US Producers Hang On
So every time speculators push the price up in oil, the producers can just go and hedge future production along the curve, and stay in business another year producing as much as they possibly can crank out into the market. Unfortunately for the OPEC players, getting rid of US Production isn't as easy as they thought! These small producers just issue more shares, raise cash to fund their debt obligations, wait for an artificial speculative ramp in oil prices, and hedge some more production on the forward curve. Shoot reduce some overhead and costs, renegotiate some contracts, improve drilling efficiencies and there is no telling how long these small Producers can hang in there! This is why speculation in a long-oriented market which oil is by nature because of the synergistic ties to equities, financial markets in general, and oil being a needed commodity will always price ahead of the fundamentals.
Read >> Market Rigged on Daily Basis
The Oil Market should be a "Deliverable Market"
If the oil market was a deliverable market, supply and demand with regard to price in the futures market would be much more aligned, and this oil glut would never have occurred to this degree of market imbalance in the first place. Until price gets to a point and stays at a point for a significant length of time to put producers out of business altogether there will remain a supply and demand imbalance in the oil markets. I am afraid $60 oil isn't low enough to put any large dent in the global production supply of oil coming to market, if anything it is bringing more supply to market as producers hang on by producing more oil to help mitigate lower prices. Producers need to be put out of business, and I am not just talking about US Shale producers. OPEC, Russia and the Global Oil supply chain got fat and happy on the BRIC Super growth cycle and $100 a barrel oil for a decade. The world just doesn't need that much oil, China has run up against infrastructure constraints, real-estate bubbles, pollution problems and the law of large numbers - they are no longer building the equivalent of an entire small city every month.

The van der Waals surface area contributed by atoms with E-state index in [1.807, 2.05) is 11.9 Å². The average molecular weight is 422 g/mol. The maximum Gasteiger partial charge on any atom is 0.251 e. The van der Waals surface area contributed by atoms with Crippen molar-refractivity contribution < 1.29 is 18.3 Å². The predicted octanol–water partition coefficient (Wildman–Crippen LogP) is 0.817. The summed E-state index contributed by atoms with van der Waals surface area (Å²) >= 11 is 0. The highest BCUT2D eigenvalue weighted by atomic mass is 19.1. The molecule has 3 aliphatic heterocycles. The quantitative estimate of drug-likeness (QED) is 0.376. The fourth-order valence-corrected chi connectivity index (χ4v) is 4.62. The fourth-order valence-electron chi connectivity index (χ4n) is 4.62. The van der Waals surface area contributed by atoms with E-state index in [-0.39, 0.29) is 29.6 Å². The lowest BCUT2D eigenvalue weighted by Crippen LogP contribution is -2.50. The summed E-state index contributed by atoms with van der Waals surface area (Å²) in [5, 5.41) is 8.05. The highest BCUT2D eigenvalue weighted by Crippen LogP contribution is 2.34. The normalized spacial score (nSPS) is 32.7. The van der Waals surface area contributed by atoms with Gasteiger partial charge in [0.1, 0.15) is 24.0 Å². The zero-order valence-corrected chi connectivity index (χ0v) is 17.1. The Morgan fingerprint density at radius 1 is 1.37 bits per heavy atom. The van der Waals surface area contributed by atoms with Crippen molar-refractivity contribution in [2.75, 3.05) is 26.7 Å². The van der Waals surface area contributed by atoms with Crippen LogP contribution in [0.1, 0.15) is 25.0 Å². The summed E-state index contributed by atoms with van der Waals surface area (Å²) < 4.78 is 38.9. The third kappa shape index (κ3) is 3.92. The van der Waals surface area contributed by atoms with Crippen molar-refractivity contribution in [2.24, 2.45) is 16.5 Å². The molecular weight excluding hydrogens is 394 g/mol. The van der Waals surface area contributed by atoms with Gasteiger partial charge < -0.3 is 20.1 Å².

7 Years of overpriced Oil Market
I imagine we will experience spikes in the oil market with lower highs until equilibrium between supply and demand becomes more balanced, but we are nowhere near there yet, speculators are just doing what they do today in the era of modern electronic markets. By my analysis prices have been well above the fundamentals of supply and demand since 2008 and the financial crisis, that's 7 long years of a poorly priced asset compared with the underlying fundamentals of the commodity. Six months of lower prices isn't going to fix the market imbalances, and the longer speculators push up the prices of oil on the latest headline, or players want to take a $15 a barrel piece out of the market and add it to their returns, this just prolongs the inevitable. The oil market remains an over supplied market.
Crazy Oil Economics
The five year averages for oil stored just in the US alone have been rising for over a decade, we have almost doubled our amount of oil stored. For example, in February of 2003 we had 270 million barrels in storage; today we have almost 500 million barrels in storage facilities not counting the Strategic Petroleum Reserves. Furthermore, prices were $33 a barrel in February 2003, welcome to the wonderful world of electronic markets. Accordingly in 12 years we have added 214 million barrels to storage facilities, and even after the 50% plus reduction in oil prices, the price of oil is still $24 a barrel higher today!
Efficient Market Hypothesis is a joke
Financial markets really have become complete mockeries of their intended and original purpose. Remember the original goal of the commodities futures market in the days of farmers hedging future production? They are so easily mispriced, and like the oil market can stay poorly priced for over a decade before the market fundamentals force the hand of speculators to adjust money flows. Speculators in the oil market are part of the reason the market is so poorly balanced today, and as long as 99.9% of all oil futures contracts never have to commit to actually taking delivery of the physical commodity, this market imbalance will remain for some time.